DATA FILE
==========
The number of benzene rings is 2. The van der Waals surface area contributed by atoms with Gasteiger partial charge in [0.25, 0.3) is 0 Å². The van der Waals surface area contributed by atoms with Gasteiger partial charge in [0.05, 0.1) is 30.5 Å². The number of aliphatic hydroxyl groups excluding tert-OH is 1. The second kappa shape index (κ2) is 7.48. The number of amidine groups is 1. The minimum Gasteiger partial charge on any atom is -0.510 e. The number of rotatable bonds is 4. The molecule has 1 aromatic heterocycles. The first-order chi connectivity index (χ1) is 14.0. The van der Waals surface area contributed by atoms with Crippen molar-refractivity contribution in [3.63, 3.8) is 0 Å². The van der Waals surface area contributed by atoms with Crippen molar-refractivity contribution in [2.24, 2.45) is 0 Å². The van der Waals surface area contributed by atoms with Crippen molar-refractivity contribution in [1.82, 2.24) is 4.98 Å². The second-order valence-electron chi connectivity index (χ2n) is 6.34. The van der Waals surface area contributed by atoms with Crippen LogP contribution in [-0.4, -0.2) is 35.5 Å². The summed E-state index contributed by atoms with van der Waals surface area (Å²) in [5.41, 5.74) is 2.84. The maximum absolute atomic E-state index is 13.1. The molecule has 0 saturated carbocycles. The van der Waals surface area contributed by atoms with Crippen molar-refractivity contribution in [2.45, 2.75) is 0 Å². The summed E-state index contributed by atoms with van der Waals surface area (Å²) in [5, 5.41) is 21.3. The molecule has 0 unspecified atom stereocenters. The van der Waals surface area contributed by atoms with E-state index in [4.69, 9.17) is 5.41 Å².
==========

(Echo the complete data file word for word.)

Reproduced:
The number of benzene rings is 2. The van der Waals surface area contributed by atoms with Gasteiger partial charge in [0.25, 0.3) is 0 Å². The van der Waals surface area contributed by atoms with Gasteiger partial charge in [0.05, 0.1) is 30.5 Å². The number of aliphatic hydroxyl groups excluding tert-OH is 1. The second kappa shape index (κ2) is 7.48. The number of amidine groups is 1. The minimum Gasteiger partial charge on any atom is -0.510 e. The number of rotatable bonds is 4. The molecule has 1 aromatic heterocycles. The first-order chi connectivity index (χ1) is 14.0. The van der Waals surface area contributed by atoms with Crippen molar-refractivity contribution in [3.63, 3.8) is 0 Å². The van der Waals surface area contributed by atoms with Crippen molar-refractivity contribution in [2.24, 2.45) is 0 Å². The van der Waals surface area contributed by atoms with Crippen molar-refractivity contribution in [1.82, 2.24) is 4.98 Å². The second-order valence-electron chi connectivity index (χ2n) is 6.34. The van der Waals surface area contributed by atoms with Crippen LogP contribution in [-0.4, -0.2) is 35.5 Å². The summed E-state index contributed by atoms with van der Waals surface area (Å²) in [5.41, 5.74) is 2.84. The maximum absolute atomic E-state index is 13.1. The molecule has 0 saturated carbocycles. The van der Waals surface area contributed by atoms with Crippen molar-refractivity contribution in [2.45, 2.75) is 0 Å². The summed E-state index contributed by atoms with van der Waals surface area (Å²) in [5, 5.41) is 21.3. The molecule has 0 unspecified atom stereocenters. The van der Waals surface area contributed by atoms with E-state index in [4.69, 9.17) is 5.41 Å².